The government organization “Malta Enterprise”, established to promote foreign direct investment in Malta, provides information to prospective investors, processes applications for government investment incentives, and serves as liaison between investors and other government entities. Malta Enterprise offers an attractive investment package for American and other investors (see section 5 entitled Performance Requirements and Incentives).

The following are the most important laws that govern foreign investment in Malta:

  • The Income Tax Act of 1948 (as amended) establishes a single rate of taxation of 35 percent on income for limited liability companies in Malta. In certain qualifying cases, this rate is effectively reduced to 5 percent through a system of tax refunds on dividends paid.
  • The Business Promotion Act authorizes the government of Malta to allocate fiscal and other incentives to companies engaged in manufacturing (including software development), repair, or maintenance activities.
  • The Malta Enterprise Act of 2003 enables Malta Enterprise to develop and administer incentives and other forms of support to liberalize and update legislation relevant to FDI.
  • The Companies Act of 1995 regulates the creation of limited liability companies. The Companies Act provides for the establishment of investment companies with variable share capital (SICAVS) and companies with share capital denominated in a foreign currency.
  • The Malta Financial Services Authority Act of 1989 established the Malta Financial Services Authority, responsible for the regulation of banking and investment services in Malta.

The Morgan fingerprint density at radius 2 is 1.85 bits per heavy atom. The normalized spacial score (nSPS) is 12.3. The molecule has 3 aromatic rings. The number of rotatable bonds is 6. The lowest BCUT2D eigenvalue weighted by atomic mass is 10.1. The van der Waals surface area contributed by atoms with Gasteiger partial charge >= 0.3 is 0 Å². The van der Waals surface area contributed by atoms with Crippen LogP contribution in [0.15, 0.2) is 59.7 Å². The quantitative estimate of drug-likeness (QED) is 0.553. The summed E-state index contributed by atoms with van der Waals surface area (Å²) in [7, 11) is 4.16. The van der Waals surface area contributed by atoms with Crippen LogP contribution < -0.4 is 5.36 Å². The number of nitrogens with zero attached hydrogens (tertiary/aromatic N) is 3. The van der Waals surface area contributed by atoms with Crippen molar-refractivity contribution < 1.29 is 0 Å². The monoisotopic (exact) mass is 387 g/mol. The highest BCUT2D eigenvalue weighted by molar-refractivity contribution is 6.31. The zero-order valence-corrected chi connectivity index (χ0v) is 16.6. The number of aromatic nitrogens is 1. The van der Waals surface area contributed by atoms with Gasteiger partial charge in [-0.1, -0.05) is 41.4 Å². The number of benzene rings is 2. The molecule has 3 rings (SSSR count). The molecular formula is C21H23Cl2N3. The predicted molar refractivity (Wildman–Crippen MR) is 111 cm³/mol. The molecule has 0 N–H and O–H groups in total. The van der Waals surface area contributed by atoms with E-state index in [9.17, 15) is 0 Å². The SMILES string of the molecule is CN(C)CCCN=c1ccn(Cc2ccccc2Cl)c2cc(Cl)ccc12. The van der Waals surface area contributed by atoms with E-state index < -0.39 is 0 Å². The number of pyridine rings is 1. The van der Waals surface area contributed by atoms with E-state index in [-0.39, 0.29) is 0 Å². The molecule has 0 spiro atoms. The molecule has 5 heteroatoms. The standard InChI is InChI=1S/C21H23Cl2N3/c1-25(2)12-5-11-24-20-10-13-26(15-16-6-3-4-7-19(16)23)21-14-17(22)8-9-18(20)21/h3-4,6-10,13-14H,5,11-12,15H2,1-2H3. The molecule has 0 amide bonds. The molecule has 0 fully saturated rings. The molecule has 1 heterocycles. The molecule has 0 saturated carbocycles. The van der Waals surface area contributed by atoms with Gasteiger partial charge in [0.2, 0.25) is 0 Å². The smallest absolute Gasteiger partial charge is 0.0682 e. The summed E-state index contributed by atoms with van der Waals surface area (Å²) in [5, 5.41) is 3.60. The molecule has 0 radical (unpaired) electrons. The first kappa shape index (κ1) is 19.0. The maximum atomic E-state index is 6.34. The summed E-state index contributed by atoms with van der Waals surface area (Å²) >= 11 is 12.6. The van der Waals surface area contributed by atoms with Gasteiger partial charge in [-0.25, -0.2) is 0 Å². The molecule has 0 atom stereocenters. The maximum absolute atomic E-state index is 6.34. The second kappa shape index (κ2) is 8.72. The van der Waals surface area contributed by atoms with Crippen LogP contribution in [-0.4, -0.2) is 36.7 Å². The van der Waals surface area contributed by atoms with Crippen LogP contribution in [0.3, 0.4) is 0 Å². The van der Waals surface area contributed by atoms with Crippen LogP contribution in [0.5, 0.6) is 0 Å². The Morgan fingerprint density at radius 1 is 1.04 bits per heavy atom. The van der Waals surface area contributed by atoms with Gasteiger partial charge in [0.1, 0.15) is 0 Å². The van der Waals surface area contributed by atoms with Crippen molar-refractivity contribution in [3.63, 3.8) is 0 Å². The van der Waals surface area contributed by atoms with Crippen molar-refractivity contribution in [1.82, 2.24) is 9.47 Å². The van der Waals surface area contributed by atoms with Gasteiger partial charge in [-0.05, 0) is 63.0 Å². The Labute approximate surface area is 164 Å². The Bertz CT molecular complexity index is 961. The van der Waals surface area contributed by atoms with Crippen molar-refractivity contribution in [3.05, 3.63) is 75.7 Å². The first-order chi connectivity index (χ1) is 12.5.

• The Investment Services Act of 1994 contains a package regulating investment services in the banking and insurance sectors.

Virtually all manufacturing sectors are open to FDI. There are no legal prohibitions against FDI oriented toward sales in Malta's domestic market. The Government of Malta seeks as a top priority companies operating in the following fields:

  • Information & communications technology, including electronic components and digital gaming;
  • Health technologies, medical equipment, pharmaceuticals and life sciences;
  • “Back office” and regional support operations including call centers;
  • Knowledge-based services, including aerospace & defense (aviation maintenance), education and training, and research and development;
  • Logistics-based services, including marine technology, warehousing, and oil/gas services; Film Industry (Malta has one of the few sets in the world for water/boating scenes)

Limits on Foreign Control

Private foreign investors are free to make equity arrangements as they wish - from joint ventures to full equity ownership.

Privatization Program

The Maltese government in recent years has privatized a number of state-controlled firms, including its shares in the country's largest bank, the postal service, shipyards, and the wireless telecommunications industry. Air Malta, the national airline, is currently not part of the restructuring process, but the Government of Malta has not ruled this possibility out in the future.

The government welcomes private investors, Maltese and non-Maltese, in privatization projects. It affords foreign investors equal treatment to that given to domestic investors and sets few limitations on their operations. Foreign investors have the right to repatriate or reinvest profits without restriction and can take disputes before the International Center for the Settlement of Investment Disputes (ICSID).

Screening of FDI

Malta is a free trade, open economy country. The government does not approve or restrict any foreign direct investment, as long as it meets EU and national regulations. Malta Enterprise reviews FDI only before granting any incentives requested by the private entity/business. A due diligence process is carried out prior to approving greenfield investments. Company formation can be completed within a 10 day period. The Malta Financial Services Authority (MFSA) undertakes the filings and regulatory screenings on financial investments.